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This is done primarily by managing mass, the height of the center of mass (a.k.a.center of gravity, or c.g.), and the length of the moment arms that forces on the c.g.The Spitfire front suspension is a classic unequal A-arm design.Caster and camber can be adjusted using shims between the lower A-arms and the frame rails. Adding or subtracting unequal numbers of shims between the front and rear A-arm interfaces changes caster (more shims at the aft mounting adds positive caster). Note that because of the tie rod geometry, Spitfires exhibit a significant amount of toe change with up and down (bump and droop) suspension motion, called bump steer.The later model Spitfire is not a bad-handling car in factory spec.But here again, a few simple, relatively inexpensive and easy changes can yield significant improvement, and by putting it all together you will have a much more fun car.All else being the same, a lighter car will out-handle a heavy one. This light weighting will not only make the car less massive, it will eliminate weight at the ends of the vehicle, thus reducing its polar moment of inertia, meaning it will be easier to start and stop it turning. There are other ways to “add lightness” such as replacing various bits and pieces with lighter ones.Moreover, many people think this conversion to the European spec look or pre-1974 U. Weight reduction boosts performance, and every little bit counts The three most basic alignment measures are Caster, Camber and Toe, and they are critical to handling, tire wear and safety.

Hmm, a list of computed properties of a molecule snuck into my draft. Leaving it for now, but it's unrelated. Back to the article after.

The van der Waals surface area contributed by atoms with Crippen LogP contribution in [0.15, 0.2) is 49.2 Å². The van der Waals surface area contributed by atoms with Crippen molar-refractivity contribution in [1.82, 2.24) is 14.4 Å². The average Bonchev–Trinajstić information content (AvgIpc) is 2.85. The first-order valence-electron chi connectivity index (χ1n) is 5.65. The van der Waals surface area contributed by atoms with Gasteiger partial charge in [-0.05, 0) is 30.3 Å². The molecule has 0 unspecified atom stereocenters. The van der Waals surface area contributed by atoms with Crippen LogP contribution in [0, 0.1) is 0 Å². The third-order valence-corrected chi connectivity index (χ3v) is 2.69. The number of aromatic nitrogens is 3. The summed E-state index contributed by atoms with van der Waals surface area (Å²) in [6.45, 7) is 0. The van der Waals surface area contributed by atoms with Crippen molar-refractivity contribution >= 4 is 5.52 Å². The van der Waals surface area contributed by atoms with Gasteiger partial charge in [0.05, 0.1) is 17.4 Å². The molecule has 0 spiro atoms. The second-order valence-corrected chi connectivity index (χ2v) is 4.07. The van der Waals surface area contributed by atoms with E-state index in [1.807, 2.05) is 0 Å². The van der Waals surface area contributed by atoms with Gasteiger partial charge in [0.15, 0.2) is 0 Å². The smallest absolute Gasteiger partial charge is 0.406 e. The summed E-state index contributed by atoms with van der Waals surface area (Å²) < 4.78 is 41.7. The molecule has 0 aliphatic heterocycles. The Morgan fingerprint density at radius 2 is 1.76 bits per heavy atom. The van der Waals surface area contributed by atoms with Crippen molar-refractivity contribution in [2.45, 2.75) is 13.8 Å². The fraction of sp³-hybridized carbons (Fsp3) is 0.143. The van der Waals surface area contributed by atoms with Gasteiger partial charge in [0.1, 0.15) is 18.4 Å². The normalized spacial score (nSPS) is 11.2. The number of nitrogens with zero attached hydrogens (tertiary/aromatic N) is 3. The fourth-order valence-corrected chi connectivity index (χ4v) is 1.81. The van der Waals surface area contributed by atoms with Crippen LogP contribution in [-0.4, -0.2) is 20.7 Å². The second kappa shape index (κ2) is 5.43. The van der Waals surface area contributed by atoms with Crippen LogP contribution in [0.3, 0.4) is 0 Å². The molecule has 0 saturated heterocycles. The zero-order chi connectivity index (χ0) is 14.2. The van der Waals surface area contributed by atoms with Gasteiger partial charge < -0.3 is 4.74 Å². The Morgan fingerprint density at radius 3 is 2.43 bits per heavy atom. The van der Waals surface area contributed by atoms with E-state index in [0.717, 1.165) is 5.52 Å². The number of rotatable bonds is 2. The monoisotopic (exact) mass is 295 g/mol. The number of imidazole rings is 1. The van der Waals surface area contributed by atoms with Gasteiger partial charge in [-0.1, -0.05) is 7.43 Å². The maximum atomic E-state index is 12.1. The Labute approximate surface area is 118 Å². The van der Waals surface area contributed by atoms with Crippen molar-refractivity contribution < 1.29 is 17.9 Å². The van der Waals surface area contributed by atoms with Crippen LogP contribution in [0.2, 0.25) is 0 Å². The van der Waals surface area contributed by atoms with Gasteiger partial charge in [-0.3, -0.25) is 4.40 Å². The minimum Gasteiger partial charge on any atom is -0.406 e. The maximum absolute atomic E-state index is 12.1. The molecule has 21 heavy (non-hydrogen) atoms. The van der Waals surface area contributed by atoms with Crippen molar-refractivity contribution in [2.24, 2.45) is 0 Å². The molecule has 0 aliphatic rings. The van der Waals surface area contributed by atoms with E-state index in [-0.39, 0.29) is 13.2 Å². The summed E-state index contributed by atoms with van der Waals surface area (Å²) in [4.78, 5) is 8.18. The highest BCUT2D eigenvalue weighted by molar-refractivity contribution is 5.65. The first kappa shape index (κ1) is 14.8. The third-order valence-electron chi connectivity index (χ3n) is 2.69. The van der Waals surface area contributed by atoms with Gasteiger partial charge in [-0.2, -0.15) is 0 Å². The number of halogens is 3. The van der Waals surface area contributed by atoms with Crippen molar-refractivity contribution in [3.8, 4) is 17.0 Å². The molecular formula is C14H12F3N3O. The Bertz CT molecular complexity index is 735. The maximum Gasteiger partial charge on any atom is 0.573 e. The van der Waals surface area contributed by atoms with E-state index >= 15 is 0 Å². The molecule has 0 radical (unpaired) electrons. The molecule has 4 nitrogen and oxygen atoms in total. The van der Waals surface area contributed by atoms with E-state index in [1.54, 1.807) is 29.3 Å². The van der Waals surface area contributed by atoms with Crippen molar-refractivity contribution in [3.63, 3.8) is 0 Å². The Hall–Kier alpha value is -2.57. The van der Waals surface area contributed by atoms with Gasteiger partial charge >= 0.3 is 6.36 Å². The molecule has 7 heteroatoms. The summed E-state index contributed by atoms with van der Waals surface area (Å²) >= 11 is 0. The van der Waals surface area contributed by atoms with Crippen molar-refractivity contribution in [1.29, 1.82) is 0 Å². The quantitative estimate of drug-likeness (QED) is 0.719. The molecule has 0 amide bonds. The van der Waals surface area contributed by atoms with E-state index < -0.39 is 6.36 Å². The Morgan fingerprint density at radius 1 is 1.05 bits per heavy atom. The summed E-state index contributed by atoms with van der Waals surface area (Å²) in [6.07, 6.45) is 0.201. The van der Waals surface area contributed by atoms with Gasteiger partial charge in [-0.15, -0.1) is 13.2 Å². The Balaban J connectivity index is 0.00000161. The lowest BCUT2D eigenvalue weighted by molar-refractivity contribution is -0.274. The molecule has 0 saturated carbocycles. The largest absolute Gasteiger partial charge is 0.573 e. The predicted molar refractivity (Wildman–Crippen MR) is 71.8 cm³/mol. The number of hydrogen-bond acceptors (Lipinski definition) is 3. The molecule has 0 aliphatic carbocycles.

If more force is transferred through a given tire than it can handle, exceeding it's ability to adhere to the road, then it will lose grip and slide, and control will be relinquished.
Triumph Spitfires are basically fun, economical street-legal go-carts.
Many are still around (more than 300,000 were manufactured from 1962 to 1980), they are simple and easy to work on, and parts are relatively inexpensive and readily available.
Wheel rates, which are the product of spring rates and the leverage and motion of the suspension, are the actual rates of vehicle stiffness.
Simply adding wheel rate contributions from individual suspension elements yields total wheel rates and vehicle stiffness.
Spring rates alone mean nothing as a measure of vehicle stiffness and they can be very misleading--it is wheel rates that matter.